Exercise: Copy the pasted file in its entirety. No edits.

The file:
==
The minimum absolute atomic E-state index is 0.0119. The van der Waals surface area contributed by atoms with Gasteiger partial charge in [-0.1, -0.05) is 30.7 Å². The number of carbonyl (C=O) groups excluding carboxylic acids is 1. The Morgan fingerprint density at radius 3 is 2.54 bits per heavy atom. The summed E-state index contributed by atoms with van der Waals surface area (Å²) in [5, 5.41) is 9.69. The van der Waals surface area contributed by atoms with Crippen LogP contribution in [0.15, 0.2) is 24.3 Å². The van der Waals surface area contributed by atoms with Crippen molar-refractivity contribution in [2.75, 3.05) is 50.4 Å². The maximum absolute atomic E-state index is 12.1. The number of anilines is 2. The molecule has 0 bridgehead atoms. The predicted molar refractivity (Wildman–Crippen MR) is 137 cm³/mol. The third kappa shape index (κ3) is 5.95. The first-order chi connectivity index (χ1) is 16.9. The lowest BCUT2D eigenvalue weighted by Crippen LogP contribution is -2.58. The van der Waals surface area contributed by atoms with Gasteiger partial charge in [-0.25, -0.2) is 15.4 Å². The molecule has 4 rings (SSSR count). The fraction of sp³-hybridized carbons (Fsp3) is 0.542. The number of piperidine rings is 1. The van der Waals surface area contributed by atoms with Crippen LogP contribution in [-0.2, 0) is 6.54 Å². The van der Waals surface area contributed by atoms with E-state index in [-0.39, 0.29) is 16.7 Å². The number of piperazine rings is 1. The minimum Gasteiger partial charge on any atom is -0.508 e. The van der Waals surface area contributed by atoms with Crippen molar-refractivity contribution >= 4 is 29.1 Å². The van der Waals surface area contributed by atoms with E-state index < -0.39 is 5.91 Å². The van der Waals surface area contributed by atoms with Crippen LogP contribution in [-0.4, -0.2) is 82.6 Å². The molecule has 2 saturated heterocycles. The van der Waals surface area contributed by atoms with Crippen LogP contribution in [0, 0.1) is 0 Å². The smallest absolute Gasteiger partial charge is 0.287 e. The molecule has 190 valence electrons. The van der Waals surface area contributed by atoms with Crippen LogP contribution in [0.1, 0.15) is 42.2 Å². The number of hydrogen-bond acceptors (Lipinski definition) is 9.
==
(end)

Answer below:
The minimum absolute atomic E-state index is 0.0119. The van der Waals surface area contributed by atoms with Gasteiger partial charge in [-0.1, -0.05) is 30.7 Å². The number of carbonyl (C=O) groups excluding carboxylic acids is 1. The Morgan fingerprint density at radius 3 is 2.54 bits per heavy atom. The summed E-state index contributed by atoms with van der Waals surface area (Å²) in [5, 5.41) is 9.69. The van der Waals surface area contributed by atoms with Crippen LogP contribution in [0.15, 0.2) is 24.3 Å². The van der Waals surface area contributed by atoms with Crippen molar-refractivity contribution in [2.75, 3.05) is 50.4 Å². The maximum absolute atomic E-state index is 12.1. The number of anilines is 2. The molecule has 0 bridgehead atoms. The predicted molar refractivity (Wildman–Crippen MR) is 137 cm³/mol. The third kappa shape index (κ3) is 5.95. The first-order chi connectivity index (χ1) is 16.9. The lowest BCUT2D eigenvalue weighted by Crippen LogP contribution is -2.58. The van der Waals surface area contributed by atoms with Gasteiger partial charge in [-0.25, -0.2) is 15.4 Å². The molecule has 4 rings (SSSR count). The fraction of sp³-hybridized carbons (Fsp3) is 0.542. The number of piperidine rings is 1. The van der Waals surface area contributed by atoms with Crippen LogP contribution in [-0.2, 0) is 6.54 Å². The van der Waals surface area contributed by atoms with E-state index in [-0.39, 0.29) is 16.7 Å². The number of piperazine rings is 1. The minimum Gasteiger partial charge on any atom is -0.508 e. The van der Waals surface area contributed by atoms with Crippen molar-refractivity contribution >= 4 is 29.1 Å². The van der Waals surface area contributed by atoms with E-state index < -0.39 is 5.91 Å². The van der Waals surface area contributed by atoms with Crippen LogP contribution in [-0.4, -0.2) is 82.6 Å². The molecule has 2 saturated heterocycles. The van der Waals surface area contributed by atoms with Crippen LogP contribution in [0, 0.1) is 0 Å². The smallest absolute Gasteiger partial charge is 0.287 e. The molecule has 190 valence electrons. The van der Waals surface area contributed by atoms with Crippen LogP contribution in [0.1, 0.15) is 42.2 Å². The number of hydrogen-bond acceptors (Lipinski definition) is 9.